The Department of Homeland Security on Thursday announced it would launch a campaign next week to strengthen security screening procedures at a host of international airports.
The effort is part of the White House’s heightened response to a Christmas Day attempt to bomb Delta Flight 253 in Detroit, a flight that originated in Amsterdam.
“As part of the ongoing review to determine exactly what went wrong leading up to Friday’s attempted terrorist attack, we are looking not only at our own processes, but also beyond our borders to ensure effective aviation security measures are in place for U.S-bound flights that originate at international airports,” Homeland Security Secretary Janet Napolitano said in a statement Thursday.
Senior Homeland Security officials will meet with leaders at major airports in Africa, Asia, Europe, South America and the Middle East in the coming weeks “to review security procedures and technology being used to screen passengers on flights bound for the United States,” the department announced this afternoon. Napolitano said she would follow up on those meetings with her own “ministerial level” discussions.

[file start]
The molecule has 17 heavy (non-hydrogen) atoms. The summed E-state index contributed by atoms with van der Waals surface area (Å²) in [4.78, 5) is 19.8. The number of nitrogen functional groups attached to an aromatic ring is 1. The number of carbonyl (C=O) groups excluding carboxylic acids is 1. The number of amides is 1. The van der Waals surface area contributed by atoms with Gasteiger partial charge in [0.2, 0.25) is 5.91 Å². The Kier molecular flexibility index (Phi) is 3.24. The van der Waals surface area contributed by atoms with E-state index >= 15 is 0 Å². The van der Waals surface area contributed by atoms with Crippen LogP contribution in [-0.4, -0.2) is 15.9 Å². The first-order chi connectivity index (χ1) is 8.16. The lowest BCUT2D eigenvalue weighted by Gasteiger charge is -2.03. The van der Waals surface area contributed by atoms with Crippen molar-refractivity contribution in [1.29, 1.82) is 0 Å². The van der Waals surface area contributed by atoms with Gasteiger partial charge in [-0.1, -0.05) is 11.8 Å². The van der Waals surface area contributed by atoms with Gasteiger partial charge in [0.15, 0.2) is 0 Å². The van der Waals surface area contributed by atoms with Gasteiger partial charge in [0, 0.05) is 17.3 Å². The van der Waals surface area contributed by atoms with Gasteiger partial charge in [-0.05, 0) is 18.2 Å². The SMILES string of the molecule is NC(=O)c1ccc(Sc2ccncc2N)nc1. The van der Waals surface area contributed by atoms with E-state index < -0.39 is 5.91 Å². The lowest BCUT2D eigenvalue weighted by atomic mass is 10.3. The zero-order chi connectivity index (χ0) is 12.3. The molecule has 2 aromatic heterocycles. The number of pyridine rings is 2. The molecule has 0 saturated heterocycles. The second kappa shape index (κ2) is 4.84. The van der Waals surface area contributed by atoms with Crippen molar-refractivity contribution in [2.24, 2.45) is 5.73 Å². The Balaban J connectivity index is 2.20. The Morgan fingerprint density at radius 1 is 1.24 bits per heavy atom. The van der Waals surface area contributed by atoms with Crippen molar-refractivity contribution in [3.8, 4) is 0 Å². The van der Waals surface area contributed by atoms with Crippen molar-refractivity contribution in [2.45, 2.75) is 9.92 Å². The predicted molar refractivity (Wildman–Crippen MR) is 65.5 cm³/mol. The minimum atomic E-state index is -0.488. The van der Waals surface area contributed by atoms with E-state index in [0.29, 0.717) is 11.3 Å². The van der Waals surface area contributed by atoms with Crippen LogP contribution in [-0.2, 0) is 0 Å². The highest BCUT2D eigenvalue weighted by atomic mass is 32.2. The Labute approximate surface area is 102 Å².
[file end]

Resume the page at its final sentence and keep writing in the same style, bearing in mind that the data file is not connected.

Europe will be the first leg of the wide outreach effort, where U.S. officials will brief their European counterparts “on the findings of President Obama’s aviation security review,” which he ordered last week, according to the department.
The secretary did not provide any other schedule or meeting details.
White House officials have scrambled since Christmas Day to assure passengers that air travel is safe, a mission that has resulted in a host of new security rules on international flights that land in the United States.
Some countries have since followed suit, announcing they would require international passengers to pass through full-body scanners prior to boarding their planes. But U.S. officials perhaps still hope to spearhead a larger, more unified effort to increase airport security.